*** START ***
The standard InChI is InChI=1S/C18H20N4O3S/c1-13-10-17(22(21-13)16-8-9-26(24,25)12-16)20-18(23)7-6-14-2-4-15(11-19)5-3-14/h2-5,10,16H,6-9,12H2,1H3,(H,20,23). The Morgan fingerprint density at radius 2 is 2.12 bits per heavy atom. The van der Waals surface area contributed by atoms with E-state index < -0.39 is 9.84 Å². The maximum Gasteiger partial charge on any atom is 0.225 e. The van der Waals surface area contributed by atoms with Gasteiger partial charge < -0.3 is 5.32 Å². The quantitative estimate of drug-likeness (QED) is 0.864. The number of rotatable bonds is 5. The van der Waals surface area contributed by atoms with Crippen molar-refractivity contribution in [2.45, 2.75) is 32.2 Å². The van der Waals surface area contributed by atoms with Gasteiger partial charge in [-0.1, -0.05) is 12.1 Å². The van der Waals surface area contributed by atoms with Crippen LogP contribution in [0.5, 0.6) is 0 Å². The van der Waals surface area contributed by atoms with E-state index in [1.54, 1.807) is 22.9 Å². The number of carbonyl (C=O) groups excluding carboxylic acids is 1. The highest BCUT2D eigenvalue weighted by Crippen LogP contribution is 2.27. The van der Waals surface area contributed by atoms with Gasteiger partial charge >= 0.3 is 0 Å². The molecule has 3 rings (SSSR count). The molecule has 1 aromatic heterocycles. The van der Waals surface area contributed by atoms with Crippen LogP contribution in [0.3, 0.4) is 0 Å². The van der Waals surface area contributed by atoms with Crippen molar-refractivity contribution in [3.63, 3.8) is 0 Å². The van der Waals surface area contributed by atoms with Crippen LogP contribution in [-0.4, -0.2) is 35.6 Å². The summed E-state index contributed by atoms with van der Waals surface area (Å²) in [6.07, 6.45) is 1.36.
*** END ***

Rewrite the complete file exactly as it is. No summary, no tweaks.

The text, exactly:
The standard InChI is InChI=1S/C18H20N4O3S/c1-13-10-17(22(21-13)16-8-9-26(24,25)12-16)20-18(23)7-6-14-2-4-15(11-19)5-3-14/h2-5,10,16H,6-9,12H2,1H3,(H,20,23). The Morgan fingerprint density at radius 2 is 2.12 bits per heavy atom. The van der Waals surface area contributed by atoms with E-state index < -0.39 is 9.84 Å². The maximum Gasteiger partial charge on any atom is 0.225 e. The van der Waals surface area contributed by atoms with Gasteiger partial charge < -0.3 is 5.32 Å². The quantitative estimate of drug-likeness (QED) is 0.864. The number of rotatable bonds is 5. The van der Waals surface area contributed by atoms with Crippen molar-refractivity contribution in [2.45, 2.75) is 32.2 Å². The van der Waals surface area contributed by atoms with Gasteiger partial charge in [-0.1, -0.05) is 12.1 Å². The van der Waals surface area contributed by atoms with Crippen LogP contribution in [0.5, 0.6) is 0 Å². The van der Waals surface area contributed by atoms with E-state index in [1.54, 1.807) is 22.9 Å². The number of carbonyl (C=O) groups excluding carboxylic acids is 1. The highest BCUT2D eigenvalue weighted by Crippen LogP contribution is 2.27. The van der Waals surface area contributed by atoms with Gasteiger partial charge >= 0.3 is 0 Å². The molecule has 3 rings (SSSR count). The molecule has 1 aromatic heterocycles. The van der Waals surface area contributed by atoms with Crippen LogP contribution in [0.3, 0.4) is 0 Å². The van der Waals surface area contributed by atoms with Crippen molar-refractivity contribution in [3.63, 3.8) is 0 Å². The van der Waals surface area contributed by atoms with Crippen LogP contribution in [-0.4, -0.2) is 35.6 Å². The summed E-state index contributed by atoms with van der Waals surface area (Å²) in [6.07, 6.45) is 1.36.